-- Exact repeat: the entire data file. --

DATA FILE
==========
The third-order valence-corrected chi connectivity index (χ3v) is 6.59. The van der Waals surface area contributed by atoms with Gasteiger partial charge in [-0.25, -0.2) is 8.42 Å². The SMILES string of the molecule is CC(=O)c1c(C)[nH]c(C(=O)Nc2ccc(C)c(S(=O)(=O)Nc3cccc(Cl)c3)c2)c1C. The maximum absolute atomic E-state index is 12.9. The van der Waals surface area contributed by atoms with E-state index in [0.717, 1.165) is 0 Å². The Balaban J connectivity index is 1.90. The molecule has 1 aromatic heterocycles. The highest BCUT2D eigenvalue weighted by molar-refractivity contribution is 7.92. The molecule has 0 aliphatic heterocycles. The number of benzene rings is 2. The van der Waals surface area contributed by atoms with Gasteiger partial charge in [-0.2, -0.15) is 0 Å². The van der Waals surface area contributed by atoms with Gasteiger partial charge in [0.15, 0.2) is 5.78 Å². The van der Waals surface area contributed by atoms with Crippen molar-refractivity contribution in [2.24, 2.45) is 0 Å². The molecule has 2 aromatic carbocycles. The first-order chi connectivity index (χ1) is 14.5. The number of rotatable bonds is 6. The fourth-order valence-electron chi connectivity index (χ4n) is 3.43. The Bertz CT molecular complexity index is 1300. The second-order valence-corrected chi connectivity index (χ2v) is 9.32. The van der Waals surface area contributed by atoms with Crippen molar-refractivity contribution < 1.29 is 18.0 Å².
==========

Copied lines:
The third-order valence-corrected chi connectivity index (χ3v) is 6.59. The van der Waals surface area contributed by atoms with Gasteiger partial charge in [-0.25, -0.2) is 8.42 Å². The SMILES string of the molecule is CC(=O)c1c(C)[nH]c(C(=O)Nc2ccc(C)c(S(=O)(=O)Nc3cccc(Cl)c3)c2)c1C. The maximum absolute atomic E-state index is 12.9. The van der Waals surface area contributed by atoms with E-state index in [0.717, 1.165) is 0 Å². The Balaban J connectivity index is 1.90. The molecule has 1 aromatic heterocycles. The highest BCUT2D eigenvalue weighted by molar-refractivity contribution is 7.92. The molecule has 0 aliphatic heterocycles. The number of benzene rings is 2. The van der Waals surface area contributed by atoms with Gasteiger partial charge in [-0.2, -0.15) is 0 Å². The van der Waals surface area contributed by atoms with Gasteiger partial charge in [0.15, 0.2) is 5.78 Å². The van der Waals surface area contributed by atoms with Crippen molar-refractivity contribution in [2.24, 2.45) is 0 Å². The molecule has 2 aromatic carbocycles. The first-order chi connectivity index (χ1) is 14.5. The number of rotatable bonds is 6. The fourth-order valence-electron chi connectivity index (χ4n) is 3.43. The Bertz CT molecular complexity index is 1300. The second-order valence-corrected chi connectivity index (χ2v) is 9.32. The van der Waals surface area contributed by atoms with Crippen molar-refractivity contribution < 1.29 is 18.0 Å².